New immigration law goes into effect; 'widow's penalty' ends
A new immigration law is now in effect, and this means new changes for Americans who marry foreign nationals.
By Melissa Tune
The WRDW News (Augusta, GA), November 3, 2009
Augusta, GA — A new immigration law is now in effect and this means new changes for Americans who marry foreign nationals.
What's known as the widow penalty has ended now that President Barack Obama put the pen to the paper. This is especially meaningful to our military community, but it can affect anyone.
Under the old law, if a United States citizen married someone from outside the country and then died within two years of the marriage, the spouse was deported. Now the spouse can stay.
'Tomorrow is tomorrow. We don't know what's going to happen tomorrow,' said Rev. Masaki Chiba.
Rev. Chiba is Japanese born and can't imagine a 'tomorrow' without his wife and children. He married his wife Charisse, an American, after they met in college. He became a U.S. citizen almost 20 years ago.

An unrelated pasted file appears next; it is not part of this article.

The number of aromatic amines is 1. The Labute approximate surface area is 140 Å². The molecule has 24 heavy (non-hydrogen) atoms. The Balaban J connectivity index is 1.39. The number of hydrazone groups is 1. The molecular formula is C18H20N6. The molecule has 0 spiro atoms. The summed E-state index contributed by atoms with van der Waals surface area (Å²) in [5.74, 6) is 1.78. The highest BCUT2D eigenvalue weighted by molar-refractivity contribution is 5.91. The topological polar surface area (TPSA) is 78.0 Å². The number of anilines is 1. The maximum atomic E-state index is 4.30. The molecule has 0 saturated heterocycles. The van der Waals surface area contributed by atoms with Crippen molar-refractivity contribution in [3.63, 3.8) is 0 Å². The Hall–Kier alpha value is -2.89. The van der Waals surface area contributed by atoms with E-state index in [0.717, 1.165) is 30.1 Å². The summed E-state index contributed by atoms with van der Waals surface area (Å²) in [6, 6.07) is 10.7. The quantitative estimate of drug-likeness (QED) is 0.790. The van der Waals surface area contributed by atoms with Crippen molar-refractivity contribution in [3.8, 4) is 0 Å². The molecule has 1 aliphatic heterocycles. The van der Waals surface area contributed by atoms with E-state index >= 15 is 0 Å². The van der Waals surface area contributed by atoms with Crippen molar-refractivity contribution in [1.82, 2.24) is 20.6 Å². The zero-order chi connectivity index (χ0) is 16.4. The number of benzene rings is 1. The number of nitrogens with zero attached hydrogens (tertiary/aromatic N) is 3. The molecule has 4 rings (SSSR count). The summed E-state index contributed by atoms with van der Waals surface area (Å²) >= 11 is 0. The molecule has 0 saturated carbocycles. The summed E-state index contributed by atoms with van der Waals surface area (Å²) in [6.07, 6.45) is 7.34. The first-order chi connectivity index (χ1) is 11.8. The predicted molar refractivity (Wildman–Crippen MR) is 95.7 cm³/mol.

'What I did was, when we went back to Japan, I applied for a green card in Japan,' he said. 'That was five years after we got married.'
Marrying a foreign national can be as beautiful as it has been for the Chibas, or it can be a nightmare experience.
Up until October 29, 2009, the 'widow's penalty' was in effect, meaning hundreds of people were forced to leave the states.
'Unfortunately, the law in this area is very unforgiving,' said immigration attorney Paul Balducci. 'There's no exception; you basically will be deported.'
Until now. Balducci, who has had clients affected by the previous law, says this new law is good news for them.
'Any time the government's willing to step back and say 'We're not just going to have a blanket policy that doesn't take into account the particular facts of each case', I mean that a big victory,' Balducci said. 'It's a big win. It's a big success.'
The new law removes the two-year marriage requirement, permitting widows and widowers of U.S. citizens to apply for a green card for themselves and on behalf of their foreign-born children. It is also retroactive. Anyone qualifying for relief can file a petition for permanent residency up to two years from October 29, 2009.